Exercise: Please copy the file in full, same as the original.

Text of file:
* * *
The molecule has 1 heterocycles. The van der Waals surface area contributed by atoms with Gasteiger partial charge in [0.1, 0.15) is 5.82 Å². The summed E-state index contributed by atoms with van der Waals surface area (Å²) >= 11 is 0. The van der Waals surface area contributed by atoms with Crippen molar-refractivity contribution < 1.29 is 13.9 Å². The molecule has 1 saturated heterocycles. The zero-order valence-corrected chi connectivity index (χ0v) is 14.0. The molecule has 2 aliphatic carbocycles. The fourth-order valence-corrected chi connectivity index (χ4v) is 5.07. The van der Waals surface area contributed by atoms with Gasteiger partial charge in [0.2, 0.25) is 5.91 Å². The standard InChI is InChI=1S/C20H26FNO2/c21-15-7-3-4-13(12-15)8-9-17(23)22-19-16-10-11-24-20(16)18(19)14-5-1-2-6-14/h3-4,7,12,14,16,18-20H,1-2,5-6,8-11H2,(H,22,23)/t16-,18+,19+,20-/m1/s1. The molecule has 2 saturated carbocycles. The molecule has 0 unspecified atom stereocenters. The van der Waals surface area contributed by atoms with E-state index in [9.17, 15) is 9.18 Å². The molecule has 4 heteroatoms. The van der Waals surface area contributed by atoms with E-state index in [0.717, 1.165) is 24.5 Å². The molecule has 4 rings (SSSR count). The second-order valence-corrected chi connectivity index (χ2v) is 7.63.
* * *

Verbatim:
The molecule has 1 heterocycles. The van der Waals surface area contributed by atoms with Gasteiger partial charge in [0.1, 0.15) is 5.82 Å². The summed E-state index contributed by atoms with van der Waals surface area (Å²) >= 11 is 0. The van der Waals surface area contributed by atoms with Crippen molar-refractivity contribution < 1.29 is 13.9 Å². The molecule has 1 saturated heterocycles. The zero-order valence-corrected chi connectivity index (χ0v) is 14.0. The molecule has 2 aliphatic carbocycles. The fourth-order valence-corrected chi connectivity index (χ4v) is 5.07. The van der Waals surface area contributed by atoms with Gasteiger partial charge in [0.2, 0.25) is 5.91 Å². The standard InChI is InChI=1S/C20H26FNO2/c21-15-7-3-4-13(12-15)8-9-17(23)22-19-16-10-11-24-20(16)18(19)14-5-1-2-6-14/h3-4,7,12,14,16,18-20H,1-2,5-6,8-11H2,(H,22,23)/t16-,18+,19+,20-/m1/s1. The molecule has 2 saturated carbocycles. The molecule has 0 unspecified atom stereocenters. The van der Waals surface area contributed by atoms with E-state index in [9.17, 15) is 9.18 Å². The molecule has 4 heteroatoms. The van der Waals surface area contributed by atoms with E-state index in [0.717, 1.165) is 24.5 Å². The molecule has 4 rings (SSSR count). The second-order valence-corrected chi connectivity index (χ2v) is 7.63.